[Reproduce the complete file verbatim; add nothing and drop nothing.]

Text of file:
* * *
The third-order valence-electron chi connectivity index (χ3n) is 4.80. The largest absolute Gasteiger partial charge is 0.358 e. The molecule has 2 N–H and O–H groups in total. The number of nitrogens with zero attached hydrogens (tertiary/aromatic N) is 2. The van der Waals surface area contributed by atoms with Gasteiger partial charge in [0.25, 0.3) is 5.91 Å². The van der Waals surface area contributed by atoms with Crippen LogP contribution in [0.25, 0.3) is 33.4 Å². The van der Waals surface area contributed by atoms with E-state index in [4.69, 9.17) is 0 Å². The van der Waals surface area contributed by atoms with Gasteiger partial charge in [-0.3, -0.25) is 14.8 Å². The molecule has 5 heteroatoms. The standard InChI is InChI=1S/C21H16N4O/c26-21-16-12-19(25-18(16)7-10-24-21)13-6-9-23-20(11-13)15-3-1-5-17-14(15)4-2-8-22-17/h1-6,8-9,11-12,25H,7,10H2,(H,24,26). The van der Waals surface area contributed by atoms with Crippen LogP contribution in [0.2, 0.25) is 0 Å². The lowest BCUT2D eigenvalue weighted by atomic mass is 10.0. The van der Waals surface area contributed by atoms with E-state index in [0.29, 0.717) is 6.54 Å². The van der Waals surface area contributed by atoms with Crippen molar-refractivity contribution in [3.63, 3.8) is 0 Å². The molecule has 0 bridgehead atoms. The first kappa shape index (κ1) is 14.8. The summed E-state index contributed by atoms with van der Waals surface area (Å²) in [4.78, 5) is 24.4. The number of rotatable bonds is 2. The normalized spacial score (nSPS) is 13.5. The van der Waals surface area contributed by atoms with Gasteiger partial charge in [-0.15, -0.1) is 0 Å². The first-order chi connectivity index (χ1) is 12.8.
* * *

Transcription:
The third-order valence-electron chi connectivity index (χ3n) is 4.80. The largest absolute Gasteiger partial charge is 0.358 e. The molecule has 2 N–H and O–H groups in total. The number of nitrogens with zero attached hydrogens (tertiary/aromatic N) is 2. The van der Waals surface area contributed by atoms with Gasteiger partial charge in [0.25, 0.3) is 5.91 Å². The van der Waals surface area contributed by atoms with Crippen LogP contribution in [0.25, 0.3) is 33.4 Å². The van der Waals surface area contributed by atoms with E-state index in [4.69, 9.17) is 0 Å². The van der Waals surface area contributed by atoms with Gasteiger partial charge in [-0.3, -0.25) is 14.8 Å². The molecule has 5 heteroatoms. The standard InChI is InChI=1S/C21H16N4O/c26-21-16-12-19(25-18(16)7-10-24-21)13-6-9-23-20(11-13)15-3-1-5-17-14(15)4-2-8-22-17/h1-6,8-9,11-12,25H,7,10H2,(H,24,26). The van der Waals surface area contributed by atoms with Crippen LogP contribution in [0.2, 0.25) is 0 Å². The lowest BCUT2D eigenvalue weighted by atomic mass is 10.0. The van der Waals surface area contributed by atoms with E-state index in [0.29, 0.717) is 6.54 Å². The van der Waals surface area contributed by atoms with Crippen molar-refractivity contribution in [3.63, 3.8) is 0 Å². The molecule has 0 bridgehead atoms. The first kappa shape index (κ1) is 14.8. The summed E-state index contributed by atoms with van der Waals surface area (Å²) in [4.78, 5) is 24.4. The number of rotatable bonds is 2. The normalized spacial score (nSPS) is 13.5. The van der Waals surface area contributed by atoms with Gasteiger partial charge in [-0.15, -0.1) is 0 Å². The first-order chi connectivity index (χ1) is 12.8.